CMA Journal article suggests female doctors earn less due to systemic biases in profession


An article in the Canadian Medical Association Journal suggests female doctors consistently earn less than men because of systemic biases that pervade the medical profession.
Dr. Tara Kiran at St. Michael's Hospital in Toronto and Dr. Michelle Cohen of Queen's University used public data to examine the relationship between the proportion of women in a specialty and average earnings across Canada.
They found female doctors are underrepresented in top-earning medical specialities and paid less for equivalent work because of structural inequities that follow them throughout their career.
Kiran and Cohen found that women account for less than 35 per cent of doctors in the 10 specialities with the highest incomes, including radiology, ophthalmology and cardiology.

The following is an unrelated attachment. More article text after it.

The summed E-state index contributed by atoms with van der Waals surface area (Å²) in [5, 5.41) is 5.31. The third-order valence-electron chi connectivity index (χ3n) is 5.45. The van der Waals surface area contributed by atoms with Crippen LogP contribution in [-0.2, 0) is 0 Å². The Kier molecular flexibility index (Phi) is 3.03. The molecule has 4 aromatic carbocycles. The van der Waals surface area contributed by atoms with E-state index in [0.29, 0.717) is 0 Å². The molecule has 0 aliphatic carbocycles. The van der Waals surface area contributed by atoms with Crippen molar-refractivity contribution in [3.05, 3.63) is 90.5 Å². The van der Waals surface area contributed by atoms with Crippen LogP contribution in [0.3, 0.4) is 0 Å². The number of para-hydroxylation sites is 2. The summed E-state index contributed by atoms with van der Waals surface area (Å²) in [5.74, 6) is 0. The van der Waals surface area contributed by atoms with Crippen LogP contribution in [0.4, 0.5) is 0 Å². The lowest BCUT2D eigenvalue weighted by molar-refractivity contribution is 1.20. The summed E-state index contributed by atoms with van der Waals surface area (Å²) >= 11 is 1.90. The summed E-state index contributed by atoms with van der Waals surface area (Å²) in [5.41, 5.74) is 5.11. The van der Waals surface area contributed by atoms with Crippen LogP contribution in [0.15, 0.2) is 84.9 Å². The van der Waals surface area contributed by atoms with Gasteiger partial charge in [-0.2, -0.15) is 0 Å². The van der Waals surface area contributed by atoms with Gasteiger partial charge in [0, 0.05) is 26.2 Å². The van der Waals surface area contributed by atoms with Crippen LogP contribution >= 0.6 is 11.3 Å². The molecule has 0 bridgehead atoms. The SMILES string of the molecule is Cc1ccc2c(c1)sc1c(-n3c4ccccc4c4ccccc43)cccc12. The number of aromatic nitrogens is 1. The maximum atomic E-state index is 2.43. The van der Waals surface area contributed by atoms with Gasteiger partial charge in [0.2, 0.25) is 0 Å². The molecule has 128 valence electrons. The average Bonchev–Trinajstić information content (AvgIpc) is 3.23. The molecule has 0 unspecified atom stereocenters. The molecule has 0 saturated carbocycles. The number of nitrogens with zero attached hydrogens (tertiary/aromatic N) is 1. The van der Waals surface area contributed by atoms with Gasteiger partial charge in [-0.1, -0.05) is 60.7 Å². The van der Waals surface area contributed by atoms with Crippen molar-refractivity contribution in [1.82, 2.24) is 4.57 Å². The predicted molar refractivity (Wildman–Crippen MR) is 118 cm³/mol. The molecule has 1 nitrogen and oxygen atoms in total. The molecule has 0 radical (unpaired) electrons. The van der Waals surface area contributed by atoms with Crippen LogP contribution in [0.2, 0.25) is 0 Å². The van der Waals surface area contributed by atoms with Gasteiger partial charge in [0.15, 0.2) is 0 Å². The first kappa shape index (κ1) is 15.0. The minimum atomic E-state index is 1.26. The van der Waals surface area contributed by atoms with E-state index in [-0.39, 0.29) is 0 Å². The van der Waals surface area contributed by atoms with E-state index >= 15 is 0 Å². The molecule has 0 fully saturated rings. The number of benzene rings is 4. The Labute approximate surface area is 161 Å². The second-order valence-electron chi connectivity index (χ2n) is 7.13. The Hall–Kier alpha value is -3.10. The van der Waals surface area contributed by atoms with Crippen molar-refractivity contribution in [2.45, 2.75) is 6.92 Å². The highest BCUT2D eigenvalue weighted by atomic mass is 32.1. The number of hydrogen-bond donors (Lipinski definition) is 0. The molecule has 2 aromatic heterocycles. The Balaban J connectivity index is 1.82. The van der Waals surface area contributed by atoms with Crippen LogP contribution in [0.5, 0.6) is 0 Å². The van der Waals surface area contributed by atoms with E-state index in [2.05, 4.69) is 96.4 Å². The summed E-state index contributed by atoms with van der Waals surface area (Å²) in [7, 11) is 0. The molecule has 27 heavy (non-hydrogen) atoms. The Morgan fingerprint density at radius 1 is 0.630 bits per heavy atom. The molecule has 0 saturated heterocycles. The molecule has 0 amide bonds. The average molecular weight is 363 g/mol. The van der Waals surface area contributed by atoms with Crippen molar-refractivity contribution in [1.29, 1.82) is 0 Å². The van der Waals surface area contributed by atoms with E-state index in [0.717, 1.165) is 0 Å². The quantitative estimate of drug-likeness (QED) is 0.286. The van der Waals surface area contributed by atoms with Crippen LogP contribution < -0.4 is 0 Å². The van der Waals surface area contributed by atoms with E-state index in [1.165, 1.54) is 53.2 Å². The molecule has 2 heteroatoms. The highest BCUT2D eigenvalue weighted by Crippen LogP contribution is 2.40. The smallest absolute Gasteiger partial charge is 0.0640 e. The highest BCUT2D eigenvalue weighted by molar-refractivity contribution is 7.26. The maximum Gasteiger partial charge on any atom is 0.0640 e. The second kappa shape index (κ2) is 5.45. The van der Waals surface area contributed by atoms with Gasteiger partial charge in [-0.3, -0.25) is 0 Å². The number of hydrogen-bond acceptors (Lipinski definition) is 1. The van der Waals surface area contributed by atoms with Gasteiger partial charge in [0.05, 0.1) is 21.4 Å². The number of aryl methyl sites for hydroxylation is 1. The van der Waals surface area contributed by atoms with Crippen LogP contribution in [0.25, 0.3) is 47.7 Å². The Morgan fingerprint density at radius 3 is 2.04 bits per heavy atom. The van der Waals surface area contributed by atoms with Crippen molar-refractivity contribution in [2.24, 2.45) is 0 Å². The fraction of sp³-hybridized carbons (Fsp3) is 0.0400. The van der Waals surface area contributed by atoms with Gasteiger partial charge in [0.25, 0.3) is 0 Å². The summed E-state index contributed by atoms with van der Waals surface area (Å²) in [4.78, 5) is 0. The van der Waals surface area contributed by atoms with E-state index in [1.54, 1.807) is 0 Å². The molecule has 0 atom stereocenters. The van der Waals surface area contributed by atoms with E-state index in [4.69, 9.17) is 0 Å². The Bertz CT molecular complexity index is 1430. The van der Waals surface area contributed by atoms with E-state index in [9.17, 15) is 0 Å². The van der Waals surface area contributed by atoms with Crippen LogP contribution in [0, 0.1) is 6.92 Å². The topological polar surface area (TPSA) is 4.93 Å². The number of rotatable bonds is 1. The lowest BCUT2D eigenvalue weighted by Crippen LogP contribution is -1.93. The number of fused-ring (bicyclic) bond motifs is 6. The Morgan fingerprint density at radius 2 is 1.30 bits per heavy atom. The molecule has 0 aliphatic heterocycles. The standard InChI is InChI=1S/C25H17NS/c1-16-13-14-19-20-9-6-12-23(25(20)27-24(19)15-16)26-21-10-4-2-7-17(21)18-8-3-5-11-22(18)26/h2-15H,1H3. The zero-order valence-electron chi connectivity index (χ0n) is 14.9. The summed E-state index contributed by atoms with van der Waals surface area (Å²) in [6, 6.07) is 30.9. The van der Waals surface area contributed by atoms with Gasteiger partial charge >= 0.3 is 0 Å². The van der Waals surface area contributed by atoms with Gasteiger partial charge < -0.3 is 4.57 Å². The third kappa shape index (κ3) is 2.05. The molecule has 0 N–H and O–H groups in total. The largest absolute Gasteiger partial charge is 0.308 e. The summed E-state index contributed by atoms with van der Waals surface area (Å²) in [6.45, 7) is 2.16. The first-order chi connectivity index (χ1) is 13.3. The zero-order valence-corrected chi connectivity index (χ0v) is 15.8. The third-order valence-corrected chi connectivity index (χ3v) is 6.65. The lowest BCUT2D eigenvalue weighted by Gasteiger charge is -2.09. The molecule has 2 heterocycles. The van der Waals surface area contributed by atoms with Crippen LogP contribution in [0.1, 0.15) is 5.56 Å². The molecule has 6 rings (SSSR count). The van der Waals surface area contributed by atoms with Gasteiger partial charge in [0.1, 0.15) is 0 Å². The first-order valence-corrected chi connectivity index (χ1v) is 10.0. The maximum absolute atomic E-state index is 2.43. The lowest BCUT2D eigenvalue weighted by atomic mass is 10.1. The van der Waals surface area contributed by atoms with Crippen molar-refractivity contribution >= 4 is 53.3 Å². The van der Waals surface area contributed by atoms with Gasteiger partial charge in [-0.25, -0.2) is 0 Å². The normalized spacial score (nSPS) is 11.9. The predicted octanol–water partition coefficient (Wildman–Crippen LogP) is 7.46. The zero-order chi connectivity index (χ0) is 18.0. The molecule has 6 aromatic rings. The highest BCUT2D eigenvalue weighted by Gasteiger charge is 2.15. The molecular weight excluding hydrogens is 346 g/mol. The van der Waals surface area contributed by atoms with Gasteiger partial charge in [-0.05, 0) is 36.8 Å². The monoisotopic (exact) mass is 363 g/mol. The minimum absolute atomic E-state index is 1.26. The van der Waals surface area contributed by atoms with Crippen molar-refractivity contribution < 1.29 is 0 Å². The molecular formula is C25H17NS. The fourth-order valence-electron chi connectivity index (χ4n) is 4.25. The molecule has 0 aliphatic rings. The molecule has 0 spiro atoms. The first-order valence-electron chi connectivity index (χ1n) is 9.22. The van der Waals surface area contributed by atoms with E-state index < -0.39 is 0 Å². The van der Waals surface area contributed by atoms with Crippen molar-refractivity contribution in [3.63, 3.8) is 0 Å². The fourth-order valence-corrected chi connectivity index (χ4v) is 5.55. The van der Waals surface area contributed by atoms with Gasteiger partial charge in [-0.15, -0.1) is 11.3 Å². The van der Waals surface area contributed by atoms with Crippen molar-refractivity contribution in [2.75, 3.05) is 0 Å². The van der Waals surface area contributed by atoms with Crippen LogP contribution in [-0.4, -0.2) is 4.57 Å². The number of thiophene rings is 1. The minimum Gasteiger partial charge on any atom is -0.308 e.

By contrast, female doctors made up roughly half or more of the workforce in lower-paying specialities, such as family medicine, psychiatry and pediatrics.
They also say female doctors earn less on average than their male counterparts within the same field.
Ontario Medical Association data shows men in family medicine make 30 per cent more than women, while the gender discrepancy for specialists was 40 per cent.
Kiran says the issues start as early as medical school, where women encounter a ``hidden curriculum'' that points many toward lower-paid specialties.